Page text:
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soc:ideas [2009/03/09 16:23]
warthog9
soc:ideas [2011/03/26 13:34] (current)
genec [What you will need] point to git-usage instead of info here.
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 If you are feeling more adventurous,​ and have access to appropriate hardware, you could: If you are feeling more adventurous,​ and have access to appropriate hardware, you could:
  
-  * :-/ :-/ :-/ :-/ Add a driver for a wireless network card.  There is some out-of-date support for one type of 802.11b wireless card; you could expand this into general framework for wireless networking, and add drivers for one or more modern wireless NICs.+  * :-/ :-/ :-/ :-/ Add a driver for a wireless network card. (gPXE has an 802.11 stack similar to simplified version of Linux'​s,​ but wireless networking ​cards tend to be trickier than wired ones.)
  
   * :-/ :-/ :-/ Add a non-Ethernet driver, e.g. a driver for an Infiniband card.  (gPXE does have a working Infiniband subsystem.)   * :-/ :-/ :-/ Add a non-Ethernet driver, e.g. a driver for an Infiniband card.  (gPXE does have a working Infiniband subsystem.)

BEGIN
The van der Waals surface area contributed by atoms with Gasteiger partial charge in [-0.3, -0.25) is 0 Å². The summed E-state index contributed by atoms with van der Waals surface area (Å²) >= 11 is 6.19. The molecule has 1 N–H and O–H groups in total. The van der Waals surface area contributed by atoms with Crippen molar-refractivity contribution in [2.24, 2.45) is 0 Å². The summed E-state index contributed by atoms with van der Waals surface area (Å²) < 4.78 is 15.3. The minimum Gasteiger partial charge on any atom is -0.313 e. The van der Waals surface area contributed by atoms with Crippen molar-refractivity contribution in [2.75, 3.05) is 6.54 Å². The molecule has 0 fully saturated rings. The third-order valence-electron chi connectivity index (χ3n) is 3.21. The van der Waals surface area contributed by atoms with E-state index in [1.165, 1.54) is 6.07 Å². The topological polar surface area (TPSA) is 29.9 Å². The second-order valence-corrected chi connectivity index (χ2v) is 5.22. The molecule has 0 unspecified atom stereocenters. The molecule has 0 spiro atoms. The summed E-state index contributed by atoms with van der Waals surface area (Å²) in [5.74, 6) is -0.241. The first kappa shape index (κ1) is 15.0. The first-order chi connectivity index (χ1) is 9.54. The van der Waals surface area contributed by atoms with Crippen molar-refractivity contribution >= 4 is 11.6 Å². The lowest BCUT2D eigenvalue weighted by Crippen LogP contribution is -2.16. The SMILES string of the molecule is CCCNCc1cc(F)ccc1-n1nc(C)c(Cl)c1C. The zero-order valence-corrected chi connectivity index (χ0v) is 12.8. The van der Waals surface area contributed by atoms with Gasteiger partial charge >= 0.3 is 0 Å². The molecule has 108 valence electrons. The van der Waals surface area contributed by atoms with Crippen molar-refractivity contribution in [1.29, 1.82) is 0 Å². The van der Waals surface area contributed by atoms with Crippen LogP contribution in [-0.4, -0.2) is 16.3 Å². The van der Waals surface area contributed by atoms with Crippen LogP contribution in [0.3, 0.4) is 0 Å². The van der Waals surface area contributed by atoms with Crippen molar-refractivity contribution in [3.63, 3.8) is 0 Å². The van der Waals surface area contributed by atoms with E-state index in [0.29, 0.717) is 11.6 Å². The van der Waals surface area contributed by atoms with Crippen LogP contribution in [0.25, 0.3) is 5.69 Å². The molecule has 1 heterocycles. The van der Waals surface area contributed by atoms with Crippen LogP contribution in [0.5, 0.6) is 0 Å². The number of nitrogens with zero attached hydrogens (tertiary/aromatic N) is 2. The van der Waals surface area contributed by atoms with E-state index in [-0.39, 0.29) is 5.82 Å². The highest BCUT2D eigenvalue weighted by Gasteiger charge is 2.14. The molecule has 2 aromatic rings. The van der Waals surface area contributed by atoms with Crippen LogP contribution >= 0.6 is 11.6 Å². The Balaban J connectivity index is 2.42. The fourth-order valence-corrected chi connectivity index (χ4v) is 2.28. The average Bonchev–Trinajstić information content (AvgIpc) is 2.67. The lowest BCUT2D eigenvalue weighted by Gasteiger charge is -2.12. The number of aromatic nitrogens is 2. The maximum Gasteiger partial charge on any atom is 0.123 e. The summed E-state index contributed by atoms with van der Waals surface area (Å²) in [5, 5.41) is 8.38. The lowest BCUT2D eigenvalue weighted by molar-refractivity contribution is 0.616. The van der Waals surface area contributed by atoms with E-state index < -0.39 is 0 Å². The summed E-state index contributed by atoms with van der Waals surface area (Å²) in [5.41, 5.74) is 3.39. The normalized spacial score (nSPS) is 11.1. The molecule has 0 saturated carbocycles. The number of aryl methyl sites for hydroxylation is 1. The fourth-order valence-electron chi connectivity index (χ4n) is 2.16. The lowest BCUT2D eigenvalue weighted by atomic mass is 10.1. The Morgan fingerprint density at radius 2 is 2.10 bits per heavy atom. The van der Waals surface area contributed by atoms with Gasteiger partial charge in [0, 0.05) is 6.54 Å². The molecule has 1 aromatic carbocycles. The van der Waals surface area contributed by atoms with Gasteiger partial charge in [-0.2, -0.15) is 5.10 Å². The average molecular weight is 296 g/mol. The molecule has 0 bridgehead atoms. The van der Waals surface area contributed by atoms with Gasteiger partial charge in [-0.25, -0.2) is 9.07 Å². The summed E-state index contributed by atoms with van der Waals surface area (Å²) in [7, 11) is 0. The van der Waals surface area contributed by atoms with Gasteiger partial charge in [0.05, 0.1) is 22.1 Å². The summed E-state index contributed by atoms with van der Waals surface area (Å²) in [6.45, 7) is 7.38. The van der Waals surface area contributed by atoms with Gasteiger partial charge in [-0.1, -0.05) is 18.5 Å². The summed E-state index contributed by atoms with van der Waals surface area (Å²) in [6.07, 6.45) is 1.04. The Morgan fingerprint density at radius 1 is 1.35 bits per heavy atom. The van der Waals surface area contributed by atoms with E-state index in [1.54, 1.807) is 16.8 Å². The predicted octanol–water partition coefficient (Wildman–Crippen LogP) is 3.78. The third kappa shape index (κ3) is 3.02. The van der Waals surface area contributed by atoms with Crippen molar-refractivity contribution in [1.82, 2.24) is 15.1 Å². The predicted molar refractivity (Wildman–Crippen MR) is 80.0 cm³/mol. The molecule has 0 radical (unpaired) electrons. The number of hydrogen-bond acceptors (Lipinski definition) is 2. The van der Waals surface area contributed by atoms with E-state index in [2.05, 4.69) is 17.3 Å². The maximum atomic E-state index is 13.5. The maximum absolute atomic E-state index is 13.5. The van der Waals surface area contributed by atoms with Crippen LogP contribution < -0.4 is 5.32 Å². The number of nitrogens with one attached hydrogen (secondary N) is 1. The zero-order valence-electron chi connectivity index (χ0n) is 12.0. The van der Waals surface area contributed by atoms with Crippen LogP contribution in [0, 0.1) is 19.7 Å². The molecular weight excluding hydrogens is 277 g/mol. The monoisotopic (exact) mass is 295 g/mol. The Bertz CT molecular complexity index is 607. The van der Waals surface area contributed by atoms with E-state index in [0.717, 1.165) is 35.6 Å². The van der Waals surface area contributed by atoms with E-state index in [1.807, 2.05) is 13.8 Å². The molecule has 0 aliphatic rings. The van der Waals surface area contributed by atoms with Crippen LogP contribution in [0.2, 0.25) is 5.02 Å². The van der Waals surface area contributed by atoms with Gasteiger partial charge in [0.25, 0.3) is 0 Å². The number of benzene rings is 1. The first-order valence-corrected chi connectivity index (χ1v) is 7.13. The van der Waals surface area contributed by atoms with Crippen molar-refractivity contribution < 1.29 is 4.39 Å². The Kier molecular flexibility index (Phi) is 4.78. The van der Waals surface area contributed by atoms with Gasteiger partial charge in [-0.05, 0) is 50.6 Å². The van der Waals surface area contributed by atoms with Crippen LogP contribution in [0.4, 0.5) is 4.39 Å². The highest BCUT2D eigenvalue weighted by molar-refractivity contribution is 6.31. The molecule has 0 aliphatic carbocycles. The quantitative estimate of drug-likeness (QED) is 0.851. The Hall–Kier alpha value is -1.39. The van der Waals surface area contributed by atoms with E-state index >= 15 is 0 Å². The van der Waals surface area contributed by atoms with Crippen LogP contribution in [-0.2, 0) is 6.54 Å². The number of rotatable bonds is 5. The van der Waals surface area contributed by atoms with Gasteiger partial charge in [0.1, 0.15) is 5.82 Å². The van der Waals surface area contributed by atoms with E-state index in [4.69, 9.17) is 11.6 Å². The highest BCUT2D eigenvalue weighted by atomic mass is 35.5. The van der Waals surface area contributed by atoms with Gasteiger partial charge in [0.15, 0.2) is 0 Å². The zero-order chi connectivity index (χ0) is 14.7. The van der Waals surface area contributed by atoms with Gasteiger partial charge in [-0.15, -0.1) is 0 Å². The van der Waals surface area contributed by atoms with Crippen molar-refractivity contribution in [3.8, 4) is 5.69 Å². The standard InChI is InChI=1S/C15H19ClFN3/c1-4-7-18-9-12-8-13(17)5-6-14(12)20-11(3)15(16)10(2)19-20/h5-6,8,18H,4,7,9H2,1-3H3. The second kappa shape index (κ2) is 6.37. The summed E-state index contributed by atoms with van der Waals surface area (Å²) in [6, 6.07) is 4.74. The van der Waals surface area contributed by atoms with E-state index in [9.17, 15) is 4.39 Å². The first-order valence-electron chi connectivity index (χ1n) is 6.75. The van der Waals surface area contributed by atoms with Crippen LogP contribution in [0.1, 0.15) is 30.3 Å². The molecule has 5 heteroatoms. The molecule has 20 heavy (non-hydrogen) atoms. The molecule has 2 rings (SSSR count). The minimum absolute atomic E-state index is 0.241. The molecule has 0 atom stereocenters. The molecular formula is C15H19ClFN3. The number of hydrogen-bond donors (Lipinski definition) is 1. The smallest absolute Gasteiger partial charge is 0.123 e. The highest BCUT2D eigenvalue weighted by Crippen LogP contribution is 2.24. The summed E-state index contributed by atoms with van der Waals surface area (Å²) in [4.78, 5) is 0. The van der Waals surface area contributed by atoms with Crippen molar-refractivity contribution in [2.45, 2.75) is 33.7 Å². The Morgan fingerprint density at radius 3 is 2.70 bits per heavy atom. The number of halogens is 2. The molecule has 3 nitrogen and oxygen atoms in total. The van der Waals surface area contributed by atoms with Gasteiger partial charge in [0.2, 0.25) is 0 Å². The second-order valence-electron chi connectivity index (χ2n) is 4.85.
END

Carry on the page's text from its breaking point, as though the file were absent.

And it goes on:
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   * :-/ :-/ :-/ :-/ Add support for a new bus type, e.g. PCMCIA or USB.   * :-/ :-/ :-/ :-/ Add support for a new bus type, e.g. PCMCIA or USB.
- 
-==== Protocols ==== 
- 
-gPXE already supports several common (and less common) protocols, including TFTP, FTP, HTTP, HTTPS, DNS, iSCSI and AoE.  There are several more (mostly fairly esoteric) protocols that people may find useful. ​ You could add support for: 
- 
-  * :-/ :-/ Fibre Channel over Ethernet (FCoE) 
- 
-  * :-/ :-/ Novell'​s Remote Program Load (RPL) 
- 
-  * :-/ :-/ iSCSI extensions for RDMA (iSER) 
  
 {{:​nullmodem.jpeg?​200×200 |A null-modem cable}} {{:​nullmodem.jpeg?​200×200 |A null-modem cable}}
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 ==== Automated regression testing ==== ==== Automated regression testing ====
  
-:-/ :-/ :-/ :-/ :-/ gPXE has a relatively large feature set given the code size.  Many features are rarely used, and there has been a tendency for parts of the code to suffer from bit-rot. ​ The measures we have taken so far will ensure that we never end up with unbuildable code; we now avoid the use of #ifdef wherever possible, and have automated tests in place to identify missing or redundant symbols. ​ However, we do not have any systematic method for functional testing. ​+:-/ :-/ :-/ :-/ gPXE has a relatively large feature set given the code size.  Many features are rarely used, and there has been a tendency for parts of the code to suffer from bit-rot. ​ The measures we have taken so far will ensure that we never end up with unbuildable code; we now avoid the use of #ifdef wherever possible, and have automated tests in place to identify missing or redundant symbols. ​ However, we do not have any systematic method for functional testing. ​